Asphalt can be found almost anywhere. From roads to driveways, asphalt has only grown more common over time. Though it is often looked over, asphalt has its own intricate and interesting production process. From the ground to the road, learn how asphalt is made.



From the Ground


Where there's oil, there's asphalt. Asphalt cement is a bitumen and a type of crude oil. However, it is much heavier than any oil we use for fuel. Crude oil companies mine it alongside with lighter oils, and asphalt separates into something useful as it is distilled.

During the distillation process, crude oil is filtered into light, medium, and heavy oils. These oils become products such as gasoline, kerosene, and diesel. Asphalt is denser and less viscous than all of these other oils and remains as a byproduct of distilling.

In the modern age, not all of our asphalt comes from crude oil. Asphalt can be from substances such as sugar, molasses, potato starches, and recycled motor oil. However, asphalt from these sources is typically more expensive, and of lower quality than crude oil asphalt.



To the Treatment Process


Asphalt that comes from a distillation plant is nowhere near ready to go onto a road or other paving site. It is nearly impossible to use, requiring extremely high temperatures to make it malleable enough to spread.

To get around this, asphalt production companies cut back the asphalt with lighter oils such as gasoline, kerosene, and diesel — the same products that the asphalt separated from in the distillery. The lighter oils make the asphalt easier to handle and then evaporate away once the asphalt reaches its final destination.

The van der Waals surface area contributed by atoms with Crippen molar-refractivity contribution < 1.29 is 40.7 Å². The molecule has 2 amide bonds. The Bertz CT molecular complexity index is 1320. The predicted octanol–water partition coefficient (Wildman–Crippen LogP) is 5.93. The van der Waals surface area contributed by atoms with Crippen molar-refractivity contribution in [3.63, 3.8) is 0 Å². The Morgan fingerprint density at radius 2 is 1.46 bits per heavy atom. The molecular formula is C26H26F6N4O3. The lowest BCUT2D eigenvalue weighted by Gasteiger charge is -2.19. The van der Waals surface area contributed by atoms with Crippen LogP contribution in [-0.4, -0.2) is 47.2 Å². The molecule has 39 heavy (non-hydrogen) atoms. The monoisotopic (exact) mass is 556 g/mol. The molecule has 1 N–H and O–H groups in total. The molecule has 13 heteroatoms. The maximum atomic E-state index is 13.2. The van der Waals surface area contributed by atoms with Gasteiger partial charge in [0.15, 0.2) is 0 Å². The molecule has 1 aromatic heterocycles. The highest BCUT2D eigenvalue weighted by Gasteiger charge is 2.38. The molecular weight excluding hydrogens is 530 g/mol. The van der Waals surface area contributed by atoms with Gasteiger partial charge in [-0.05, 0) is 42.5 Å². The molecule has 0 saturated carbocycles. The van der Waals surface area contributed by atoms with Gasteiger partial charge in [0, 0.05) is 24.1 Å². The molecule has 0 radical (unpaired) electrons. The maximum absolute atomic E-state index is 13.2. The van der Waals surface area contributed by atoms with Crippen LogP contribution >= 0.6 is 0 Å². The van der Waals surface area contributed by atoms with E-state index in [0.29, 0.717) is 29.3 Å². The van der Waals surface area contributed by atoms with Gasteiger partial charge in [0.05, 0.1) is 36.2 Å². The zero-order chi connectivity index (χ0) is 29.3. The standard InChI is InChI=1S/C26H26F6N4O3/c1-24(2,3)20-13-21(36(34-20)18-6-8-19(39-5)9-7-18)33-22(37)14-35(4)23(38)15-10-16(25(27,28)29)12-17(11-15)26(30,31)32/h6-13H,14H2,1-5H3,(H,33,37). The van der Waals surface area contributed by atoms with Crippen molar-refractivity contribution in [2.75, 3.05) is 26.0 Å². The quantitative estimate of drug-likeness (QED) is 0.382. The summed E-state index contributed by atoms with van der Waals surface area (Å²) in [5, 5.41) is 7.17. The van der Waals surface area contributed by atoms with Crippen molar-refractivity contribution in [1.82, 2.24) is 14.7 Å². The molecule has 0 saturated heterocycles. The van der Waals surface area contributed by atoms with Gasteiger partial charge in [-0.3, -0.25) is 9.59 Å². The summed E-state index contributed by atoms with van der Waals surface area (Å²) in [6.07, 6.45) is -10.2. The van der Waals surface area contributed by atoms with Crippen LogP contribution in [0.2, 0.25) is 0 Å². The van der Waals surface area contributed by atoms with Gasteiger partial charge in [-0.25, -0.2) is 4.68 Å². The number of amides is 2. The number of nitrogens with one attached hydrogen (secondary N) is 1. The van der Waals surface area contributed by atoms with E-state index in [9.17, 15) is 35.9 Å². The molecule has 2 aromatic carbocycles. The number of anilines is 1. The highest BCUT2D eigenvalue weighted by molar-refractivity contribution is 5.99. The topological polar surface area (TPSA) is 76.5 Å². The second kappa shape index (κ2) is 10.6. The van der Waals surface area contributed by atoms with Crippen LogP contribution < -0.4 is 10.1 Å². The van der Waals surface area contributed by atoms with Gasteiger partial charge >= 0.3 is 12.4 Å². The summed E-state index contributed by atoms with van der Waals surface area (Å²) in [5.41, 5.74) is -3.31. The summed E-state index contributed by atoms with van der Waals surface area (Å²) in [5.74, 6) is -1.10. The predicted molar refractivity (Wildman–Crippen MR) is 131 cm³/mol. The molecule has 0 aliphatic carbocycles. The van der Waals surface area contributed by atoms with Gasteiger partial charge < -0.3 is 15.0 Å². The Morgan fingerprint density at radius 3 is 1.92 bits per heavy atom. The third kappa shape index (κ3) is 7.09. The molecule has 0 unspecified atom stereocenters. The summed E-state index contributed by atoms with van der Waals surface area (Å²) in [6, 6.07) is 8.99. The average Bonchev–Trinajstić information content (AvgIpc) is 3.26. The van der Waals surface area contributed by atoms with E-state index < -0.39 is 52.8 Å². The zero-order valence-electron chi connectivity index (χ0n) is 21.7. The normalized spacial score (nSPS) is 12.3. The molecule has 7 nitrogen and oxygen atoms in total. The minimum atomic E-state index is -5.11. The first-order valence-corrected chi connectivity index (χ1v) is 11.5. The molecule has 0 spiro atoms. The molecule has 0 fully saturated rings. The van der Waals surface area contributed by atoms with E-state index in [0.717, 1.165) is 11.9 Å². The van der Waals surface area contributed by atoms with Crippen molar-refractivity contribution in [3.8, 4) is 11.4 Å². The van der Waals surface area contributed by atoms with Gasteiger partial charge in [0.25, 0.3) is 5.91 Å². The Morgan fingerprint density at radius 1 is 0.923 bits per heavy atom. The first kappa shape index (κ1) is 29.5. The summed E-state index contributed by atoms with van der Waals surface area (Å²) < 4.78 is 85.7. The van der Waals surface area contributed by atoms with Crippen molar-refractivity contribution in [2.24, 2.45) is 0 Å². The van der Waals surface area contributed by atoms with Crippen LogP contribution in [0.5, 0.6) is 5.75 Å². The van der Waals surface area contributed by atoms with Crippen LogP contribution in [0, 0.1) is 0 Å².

Asphalt curing is the amount of time it takes for these substances to evaporate away. Gasoline makes for fast curing asphalt, while diesel makes the curing process much slower.

 

To the Road



Even asphalt that is treated and cut back is not quite ready for industrial or residential use. Each load of asphalt must be custom-designed for a project — taking weather and amount of use, along with many other factors, into account.

One of the benefits of asphalt is that it is both strong and flexible. On roads, this is important so that the asphalt can take the constant pressure of vehicles but also withstand freezing and thawing during winter. Since strength and flexibility is usually a trade-off with this type of pavement, pavers must fully study the area before deciding on a perfect asphalt mixture.

Three main types of asphalt are common: hot mix asphalt (HMA), warm mix asphalt (WMA), and cold mix asphalt (CMA). These titles denote how hot the asphalt must be before pouring.

Hot mix asphalt is currently the most common. However, it can be hard to make and pour. HMA is for high-traffic areas, where asphalt needs to be as durable as possible. Cold mix asphalt is for places with less use. It is a lighter color, which means it doesn't suck in as much heat.

Warm mix asphalt is between the two. It has started to become more common as a replacement for HMA because it is cheaper and easier to use. Still, it is not as durable as its hot mix competitor.

Unlike its oily cousins, asphalt is recyclable. Where lighter oils end their lives in the ozone layer, asphalt can be ripped up and retreated for a new life on a different road or parking lot.

At Arrow Black Top & Masonry, Inc., we offer affordable solutions for your residential and commercial asphalt needs. With our team, you can enjoy a smoother ride while boosting your property’s resale value. You can expect our team to conduct ourselves with professionalism and honesty and to use the latest innovative techniques to improve the look and performance of your paving. Call us today.



Asphalt: From Ground to Road

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